(1) Focus of your portfolio: The goal of SED 514 is to equip teachers with technical and pedagogical skills to enhance teaching and learning. You will prepare a 514-portfolio (electronic or paper) of your work, illustrating how computer technologies can be used to improve the teaching and learning of a particular unit within your discipline. By the time you are done with this class, you will have collected and developed resources that will benefit you and your students. Please note that many of the activities in this portfolio may be also used as artifacts for your professional teaching portfolio (PDP) .
Complete the title page of the portfolio that includes you’re a photograph of you, your name, school, subject taught, and topic for portfolio.
Identify the subject and topic for which your 514-portfolio will be developed. Briefly describe the significance of this topic with respect to your curriculum.
topic(s) for portfolio
Early Childhood Special Education/Early Intervention
For the 514-portfolio, I am focusing on what I have taught before (Preschool and Toddlers Inclusion) and on what I am currently studying in the credential program (Early Childhood Special Education and Early Intervention). Children learn the most important aspects of life and education during their younger years (birth through age 5), which is why I have selected Early Childhood Special Education and Early Intervention as my topics for my portfolio. At this age, children need that “solid rock to build upon.” From there on, children learn through each of their senses and from their surrounding environments. With a solid base education, further expansion of their education has limitless possibilities.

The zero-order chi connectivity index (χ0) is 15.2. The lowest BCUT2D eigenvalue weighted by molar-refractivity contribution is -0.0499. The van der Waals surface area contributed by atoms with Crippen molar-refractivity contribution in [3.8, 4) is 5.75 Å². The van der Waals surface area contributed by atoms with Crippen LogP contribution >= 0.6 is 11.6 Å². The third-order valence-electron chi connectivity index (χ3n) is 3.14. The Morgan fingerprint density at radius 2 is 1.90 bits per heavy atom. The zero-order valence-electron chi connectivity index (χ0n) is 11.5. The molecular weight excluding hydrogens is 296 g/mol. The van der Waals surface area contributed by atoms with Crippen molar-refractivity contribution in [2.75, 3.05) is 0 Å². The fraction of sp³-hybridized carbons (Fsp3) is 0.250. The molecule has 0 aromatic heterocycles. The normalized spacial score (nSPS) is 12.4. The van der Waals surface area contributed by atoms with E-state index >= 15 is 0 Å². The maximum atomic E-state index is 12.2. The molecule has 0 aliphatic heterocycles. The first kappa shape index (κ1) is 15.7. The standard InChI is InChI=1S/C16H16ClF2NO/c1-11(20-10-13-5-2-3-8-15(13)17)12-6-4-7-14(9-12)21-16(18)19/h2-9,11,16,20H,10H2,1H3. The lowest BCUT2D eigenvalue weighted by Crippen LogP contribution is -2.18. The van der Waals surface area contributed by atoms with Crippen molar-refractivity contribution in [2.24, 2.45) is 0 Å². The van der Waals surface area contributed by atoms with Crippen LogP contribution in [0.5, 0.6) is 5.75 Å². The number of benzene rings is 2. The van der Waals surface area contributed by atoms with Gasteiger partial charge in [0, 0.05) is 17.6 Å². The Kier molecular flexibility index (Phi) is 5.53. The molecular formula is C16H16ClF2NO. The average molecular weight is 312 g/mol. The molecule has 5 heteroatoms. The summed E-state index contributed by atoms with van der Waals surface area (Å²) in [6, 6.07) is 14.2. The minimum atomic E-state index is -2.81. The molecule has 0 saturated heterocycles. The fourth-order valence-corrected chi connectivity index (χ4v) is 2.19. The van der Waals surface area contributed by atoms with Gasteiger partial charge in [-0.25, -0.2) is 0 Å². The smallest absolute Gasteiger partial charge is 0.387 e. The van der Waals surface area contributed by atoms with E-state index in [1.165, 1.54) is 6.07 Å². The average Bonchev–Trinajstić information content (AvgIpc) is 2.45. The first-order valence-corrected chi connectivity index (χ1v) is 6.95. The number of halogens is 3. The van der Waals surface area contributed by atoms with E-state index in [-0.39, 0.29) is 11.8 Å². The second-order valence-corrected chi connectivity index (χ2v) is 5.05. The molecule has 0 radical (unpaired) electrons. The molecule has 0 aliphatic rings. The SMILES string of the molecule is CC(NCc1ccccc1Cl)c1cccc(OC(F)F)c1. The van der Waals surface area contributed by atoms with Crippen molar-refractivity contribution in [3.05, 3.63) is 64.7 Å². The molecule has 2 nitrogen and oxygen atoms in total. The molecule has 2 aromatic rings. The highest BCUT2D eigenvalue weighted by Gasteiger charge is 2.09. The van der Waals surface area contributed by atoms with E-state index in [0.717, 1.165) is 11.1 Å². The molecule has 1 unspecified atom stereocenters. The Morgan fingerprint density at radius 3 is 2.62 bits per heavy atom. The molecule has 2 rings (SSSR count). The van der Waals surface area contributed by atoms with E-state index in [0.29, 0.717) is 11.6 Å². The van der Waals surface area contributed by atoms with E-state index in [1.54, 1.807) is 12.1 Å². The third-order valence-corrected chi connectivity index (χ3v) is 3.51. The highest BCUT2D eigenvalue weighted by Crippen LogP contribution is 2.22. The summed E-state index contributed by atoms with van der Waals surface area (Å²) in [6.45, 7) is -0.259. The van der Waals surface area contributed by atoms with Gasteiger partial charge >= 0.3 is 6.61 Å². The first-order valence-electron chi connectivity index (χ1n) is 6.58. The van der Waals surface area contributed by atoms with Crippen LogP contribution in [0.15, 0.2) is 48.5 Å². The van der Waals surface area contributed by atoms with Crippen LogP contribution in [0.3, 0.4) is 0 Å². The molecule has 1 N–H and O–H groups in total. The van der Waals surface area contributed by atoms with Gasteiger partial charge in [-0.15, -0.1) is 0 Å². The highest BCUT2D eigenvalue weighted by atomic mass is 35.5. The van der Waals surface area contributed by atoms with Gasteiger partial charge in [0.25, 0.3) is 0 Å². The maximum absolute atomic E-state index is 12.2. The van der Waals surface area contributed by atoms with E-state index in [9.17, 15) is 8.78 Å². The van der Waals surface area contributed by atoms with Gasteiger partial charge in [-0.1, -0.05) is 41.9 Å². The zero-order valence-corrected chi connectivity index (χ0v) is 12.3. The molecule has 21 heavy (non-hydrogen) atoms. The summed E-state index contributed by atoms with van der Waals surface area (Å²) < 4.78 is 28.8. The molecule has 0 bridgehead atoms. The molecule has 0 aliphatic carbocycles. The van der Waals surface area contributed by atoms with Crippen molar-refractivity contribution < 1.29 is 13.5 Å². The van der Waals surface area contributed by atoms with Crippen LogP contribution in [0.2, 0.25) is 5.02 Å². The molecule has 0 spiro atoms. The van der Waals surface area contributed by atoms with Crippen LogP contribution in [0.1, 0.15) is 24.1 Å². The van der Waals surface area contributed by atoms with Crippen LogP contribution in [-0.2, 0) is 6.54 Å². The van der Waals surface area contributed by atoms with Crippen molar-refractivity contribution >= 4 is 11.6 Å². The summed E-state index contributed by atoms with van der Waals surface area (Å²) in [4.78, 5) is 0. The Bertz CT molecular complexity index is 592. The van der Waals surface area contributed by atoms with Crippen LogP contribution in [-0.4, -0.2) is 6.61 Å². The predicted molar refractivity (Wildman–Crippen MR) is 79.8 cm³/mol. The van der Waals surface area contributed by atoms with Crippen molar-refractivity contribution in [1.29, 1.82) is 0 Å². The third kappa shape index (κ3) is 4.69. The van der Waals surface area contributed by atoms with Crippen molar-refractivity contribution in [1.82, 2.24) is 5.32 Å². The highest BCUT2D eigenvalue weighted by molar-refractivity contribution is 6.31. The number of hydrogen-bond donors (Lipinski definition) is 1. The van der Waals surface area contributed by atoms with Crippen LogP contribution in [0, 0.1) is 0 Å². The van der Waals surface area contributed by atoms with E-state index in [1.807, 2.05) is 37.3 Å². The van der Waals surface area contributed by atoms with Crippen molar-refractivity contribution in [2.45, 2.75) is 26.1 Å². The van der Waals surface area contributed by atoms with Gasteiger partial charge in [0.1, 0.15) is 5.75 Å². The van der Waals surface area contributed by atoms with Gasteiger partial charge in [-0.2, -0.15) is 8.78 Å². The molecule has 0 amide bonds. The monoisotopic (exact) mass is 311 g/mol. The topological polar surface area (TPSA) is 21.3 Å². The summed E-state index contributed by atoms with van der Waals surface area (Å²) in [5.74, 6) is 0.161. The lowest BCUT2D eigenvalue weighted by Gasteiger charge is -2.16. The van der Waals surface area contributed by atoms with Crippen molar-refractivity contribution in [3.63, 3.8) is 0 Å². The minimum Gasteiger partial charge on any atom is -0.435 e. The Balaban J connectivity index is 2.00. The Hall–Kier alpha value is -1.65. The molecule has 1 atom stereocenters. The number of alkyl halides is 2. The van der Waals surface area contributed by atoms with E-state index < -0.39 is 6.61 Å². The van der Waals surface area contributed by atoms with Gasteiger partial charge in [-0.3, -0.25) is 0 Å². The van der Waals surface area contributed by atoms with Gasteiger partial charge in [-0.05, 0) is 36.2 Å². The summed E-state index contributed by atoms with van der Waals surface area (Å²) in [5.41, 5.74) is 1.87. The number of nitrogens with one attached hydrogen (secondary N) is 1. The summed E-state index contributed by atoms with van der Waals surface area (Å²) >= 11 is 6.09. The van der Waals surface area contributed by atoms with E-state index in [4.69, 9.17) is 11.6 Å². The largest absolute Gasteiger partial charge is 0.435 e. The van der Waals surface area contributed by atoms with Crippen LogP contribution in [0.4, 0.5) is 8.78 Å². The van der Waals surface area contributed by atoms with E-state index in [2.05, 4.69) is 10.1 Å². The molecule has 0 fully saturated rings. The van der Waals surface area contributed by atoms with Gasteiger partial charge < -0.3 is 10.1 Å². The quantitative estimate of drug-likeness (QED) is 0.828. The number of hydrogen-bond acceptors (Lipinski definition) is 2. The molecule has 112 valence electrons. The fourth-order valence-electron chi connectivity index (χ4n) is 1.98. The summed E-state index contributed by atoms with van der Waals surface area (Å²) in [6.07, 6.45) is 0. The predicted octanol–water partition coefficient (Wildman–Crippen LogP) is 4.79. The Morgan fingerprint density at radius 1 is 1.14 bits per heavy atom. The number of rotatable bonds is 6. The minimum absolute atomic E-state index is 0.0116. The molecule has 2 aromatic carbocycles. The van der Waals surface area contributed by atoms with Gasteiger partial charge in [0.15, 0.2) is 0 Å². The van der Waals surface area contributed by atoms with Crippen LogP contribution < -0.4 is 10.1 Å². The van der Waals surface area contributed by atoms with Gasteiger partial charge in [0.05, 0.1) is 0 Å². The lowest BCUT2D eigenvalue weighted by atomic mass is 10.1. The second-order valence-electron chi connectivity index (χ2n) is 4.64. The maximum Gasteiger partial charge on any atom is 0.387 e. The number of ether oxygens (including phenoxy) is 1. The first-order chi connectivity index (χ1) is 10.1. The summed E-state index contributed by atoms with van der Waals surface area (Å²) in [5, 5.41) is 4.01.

(2) Documenting your work with screen capture: Screen capture programs allow the user to take pictures of anything on their screen and save them as graphics files. Download a screen capture program for your home computer and use it to take pictures of items required in this portfolio.
Demonstrate competency with a screen-capture utility by inserting a .jpg file of keyboard shortcuts, contextual help menu, of the operating system you are using. Note that virtually all programs and operating systems have help menus and keyboard shorcuts. Consult these electronic help menus when you need to know how to perform a particular operation.
(3) Backing-up and transporting your files: Always backup your files!!! You can: (a) save them on USB drive or portable hard drive, (b) upload (ftp) them to your CSUN account (uDrive), (c) move them to an Internet hard drive, or (d) send them as attached files accompanying email messages. Do one of the following:
Save your work to your uDrive. The uDrive is an extra storage area that provides additional disk space for campus users who wish to store their desktop files and folders on a remote server. Include a screen capture.
Develop an Internet hard drive using the Yahoo briefcase or similar resource. You can send your files to your Internet hard drive and then retrieve them at home or school. Include a screen capture.